Using the spellchecker in the 2003 edition of Word set for American English, the software rejected approximately 106 of the New Spellings. Of these, the largest class were forms like "affixt" and "transgrest." In contrast, the spellchecker rejected 178 of the Old Spellings. Note that, because of the inclusion of variants, there are a few more Old Spellings than New.
scimitar, cimeter, etc
teasel, teasle, teazle
through, thro', thro
practise, v. & n.
This note is derived from H.W. Brand's, T.R.: The Last Romantic, pp. 555-558.
Now Theodore Roosevelt, president of the United States from 1901 to 1909, was a great reformer. In his first four-year term (3 1/2, actually, since he assumed office after the assassination of President McKinley), he reformed the railroads, he reformed the meatpacking industry, he even reformed the rules for American football. In his second term, perhaps having run out of more obvious things to reform, he turned his attention to English spelling.
Why did Roosevelt do this? It is often mentioned in this regard that Roosevelt was a notoriously poor speller. This in itself was probably the result of the fact he had never spent any time in a conventional academic environment before he entered Harvard. He had poor health as a child and rich parents, so he was educated by tutors, who perhaps were not interested in the type of drills that constitute schooling for less-favored children. More important, though, was that Roosevelt was very language-conscious. He spoke the major modern languages and read the ancient ones. He was also a prolific author on most things under the sun. He was therefore unusually likely to be annoyed by traditional English spelling, since he struggled with it daily and knew that there were alternatives.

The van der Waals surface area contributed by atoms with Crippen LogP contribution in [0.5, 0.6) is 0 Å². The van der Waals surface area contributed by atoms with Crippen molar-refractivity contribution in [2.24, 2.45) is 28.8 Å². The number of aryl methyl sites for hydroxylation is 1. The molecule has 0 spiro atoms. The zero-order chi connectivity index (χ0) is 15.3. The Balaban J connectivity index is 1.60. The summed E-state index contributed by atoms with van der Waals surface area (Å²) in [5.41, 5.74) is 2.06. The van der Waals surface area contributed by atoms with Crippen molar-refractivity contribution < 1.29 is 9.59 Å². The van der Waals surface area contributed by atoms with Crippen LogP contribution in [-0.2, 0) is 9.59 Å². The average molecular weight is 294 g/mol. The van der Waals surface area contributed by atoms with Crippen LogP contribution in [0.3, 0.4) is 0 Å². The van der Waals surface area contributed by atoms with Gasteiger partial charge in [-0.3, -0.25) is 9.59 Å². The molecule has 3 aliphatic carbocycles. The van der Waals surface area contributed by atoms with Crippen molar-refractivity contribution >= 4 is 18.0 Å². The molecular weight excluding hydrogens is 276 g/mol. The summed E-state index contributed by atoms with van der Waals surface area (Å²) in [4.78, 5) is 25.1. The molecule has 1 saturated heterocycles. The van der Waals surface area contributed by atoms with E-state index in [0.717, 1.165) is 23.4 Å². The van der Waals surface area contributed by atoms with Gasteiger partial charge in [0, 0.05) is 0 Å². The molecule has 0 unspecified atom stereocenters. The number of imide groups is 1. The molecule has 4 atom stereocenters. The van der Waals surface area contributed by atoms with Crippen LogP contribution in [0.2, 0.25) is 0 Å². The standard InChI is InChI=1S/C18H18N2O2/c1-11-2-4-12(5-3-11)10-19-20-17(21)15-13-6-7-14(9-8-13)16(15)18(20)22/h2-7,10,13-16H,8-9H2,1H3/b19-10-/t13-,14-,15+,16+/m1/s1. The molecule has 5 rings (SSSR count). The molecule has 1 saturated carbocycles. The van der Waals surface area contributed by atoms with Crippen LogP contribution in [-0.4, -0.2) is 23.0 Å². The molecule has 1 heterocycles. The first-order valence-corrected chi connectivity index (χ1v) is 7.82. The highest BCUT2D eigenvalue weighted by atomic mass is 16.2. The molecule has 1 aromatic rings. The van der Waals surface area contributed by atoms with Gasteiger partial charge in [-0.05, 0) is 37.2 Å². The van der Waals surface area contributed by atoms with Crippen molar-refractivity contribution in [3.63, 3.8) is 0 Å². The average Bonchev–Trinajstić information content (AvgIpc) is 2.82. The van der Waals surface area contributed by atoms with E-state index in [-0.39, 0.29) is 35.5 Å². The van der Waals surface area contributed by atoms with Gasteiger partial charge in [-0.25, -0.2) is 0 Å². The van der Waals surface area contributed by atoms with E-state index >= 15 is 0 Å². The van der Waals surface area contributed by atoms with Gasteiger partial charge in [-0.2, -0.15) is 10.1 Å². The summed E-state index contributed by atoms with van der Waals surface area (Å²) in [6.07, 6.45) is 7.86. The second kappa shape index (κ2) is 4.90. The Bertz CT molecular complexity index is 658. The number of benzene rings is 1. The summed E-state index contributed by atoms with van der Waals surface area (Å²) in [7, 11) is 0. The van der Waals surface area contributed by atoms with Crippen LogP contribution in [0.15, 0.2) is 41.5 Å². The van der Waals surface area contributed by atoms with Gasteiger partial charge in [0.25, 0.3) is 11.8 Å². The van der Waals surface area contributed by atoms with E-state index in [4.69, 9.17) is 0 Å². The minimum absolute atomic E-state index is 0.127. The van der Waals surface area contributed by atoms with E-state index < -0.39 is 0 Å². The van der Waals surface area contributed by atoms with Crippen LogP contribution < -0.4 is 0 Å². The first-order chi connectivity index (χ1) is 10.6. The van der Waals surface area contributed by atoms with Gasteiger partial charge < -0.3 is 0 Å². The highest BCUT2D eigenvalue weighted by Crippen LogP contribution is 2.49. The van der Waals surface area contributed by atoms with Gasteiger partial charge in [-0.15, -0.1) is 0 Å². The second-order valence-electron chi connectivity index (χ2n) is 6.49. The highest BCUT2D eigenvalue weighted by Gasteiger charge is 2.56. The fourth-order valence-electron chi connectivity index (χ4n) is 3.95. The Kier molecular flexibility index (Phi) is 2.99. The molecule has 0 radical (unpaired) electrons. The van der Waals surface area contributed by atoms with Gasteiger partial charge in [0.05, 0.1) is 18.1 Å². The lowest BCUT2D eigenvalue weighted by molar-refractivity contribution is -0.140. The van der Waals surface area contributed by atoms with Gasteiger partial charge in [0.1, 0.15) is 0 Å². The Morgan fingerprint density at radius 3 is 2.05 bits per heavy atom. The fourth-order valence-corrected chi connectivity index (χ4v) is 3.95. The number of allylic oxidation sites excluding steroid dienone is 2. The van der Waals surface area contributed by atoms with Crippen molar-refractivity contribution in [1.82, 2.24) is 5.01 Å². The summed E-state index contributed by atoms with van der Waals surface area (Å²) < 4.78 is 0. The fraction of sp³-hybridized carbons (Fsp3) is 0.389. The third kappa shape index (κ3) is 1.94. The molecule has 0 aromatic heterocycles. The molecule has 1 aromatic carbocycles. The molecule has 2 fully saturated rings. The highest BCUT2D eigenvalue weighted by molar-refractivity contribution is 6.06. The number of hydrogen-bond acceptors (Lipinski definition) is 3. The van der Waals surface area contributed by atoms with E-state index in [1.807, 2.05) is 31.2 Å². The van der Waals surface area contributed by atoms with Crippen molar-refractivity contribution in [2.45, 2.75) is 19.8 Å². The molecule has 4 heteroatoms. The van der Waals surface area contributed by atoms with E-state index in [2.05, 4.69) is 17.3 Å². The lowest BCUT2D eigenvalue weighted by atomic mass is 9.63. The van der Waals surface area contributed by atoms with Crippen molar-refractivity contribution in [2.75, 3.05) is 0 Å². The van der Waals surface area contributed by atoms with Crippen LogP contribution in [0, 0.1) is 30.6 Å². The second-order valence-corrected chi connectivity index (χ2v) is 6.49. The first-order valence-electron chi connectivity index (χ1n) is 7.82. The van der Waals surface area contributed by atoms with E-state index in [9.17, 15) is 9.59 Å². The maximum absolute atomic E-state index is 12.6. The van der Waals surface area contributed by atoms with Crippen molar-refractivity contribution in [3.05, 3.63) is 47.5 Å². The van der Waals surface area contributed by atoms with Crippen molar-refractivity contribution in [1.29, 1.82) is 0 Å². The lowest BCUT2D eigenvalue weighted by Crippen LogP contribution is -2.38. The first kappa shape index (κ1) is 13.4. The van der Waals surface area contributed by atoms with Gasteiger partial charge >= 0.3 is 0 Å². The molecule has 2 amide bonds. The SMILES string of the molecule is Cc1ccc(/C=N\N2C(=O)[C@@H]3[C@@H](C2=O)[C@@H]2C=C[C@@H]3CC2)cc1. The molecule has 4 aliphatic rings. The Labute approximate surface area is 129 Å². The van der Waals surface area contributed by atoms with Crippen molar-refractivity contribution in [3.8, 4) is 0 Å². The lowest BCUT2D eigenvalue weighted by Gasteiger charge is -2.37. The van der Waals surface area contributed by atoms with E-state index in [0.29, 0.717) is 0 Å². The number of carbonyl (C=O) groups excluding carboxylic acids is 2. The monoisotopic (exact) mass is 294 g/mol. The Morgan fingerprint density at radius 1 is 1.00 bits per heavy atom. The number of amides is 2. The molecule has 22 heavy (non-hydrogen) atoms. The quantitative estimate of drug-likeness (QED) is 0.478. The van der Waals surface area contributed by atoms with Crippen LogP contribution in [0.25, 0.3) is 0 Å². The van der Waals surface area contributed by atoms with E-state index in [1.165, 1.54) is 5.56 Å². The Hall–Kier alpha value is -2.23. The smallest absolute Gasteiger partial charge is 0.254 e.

The result was that he issued a directive to the Government Printing Office to adopt a list of 300 reformed spellings recommended by the Simplified Spelling Board. He further directed that his report to Congress for 1906 be printed and distributed in the reformed system. Had this order stuck, most federal documents would have been issued in a slightly reformed style starting in 1907. Many of the proposed spellings were obscure scientific terms, and the changes the Simplified Spelling Board recommended did not reflect any general system of reformed spelling. Nonetheless, had the president's order been carried out, a precedent for reform would have been set.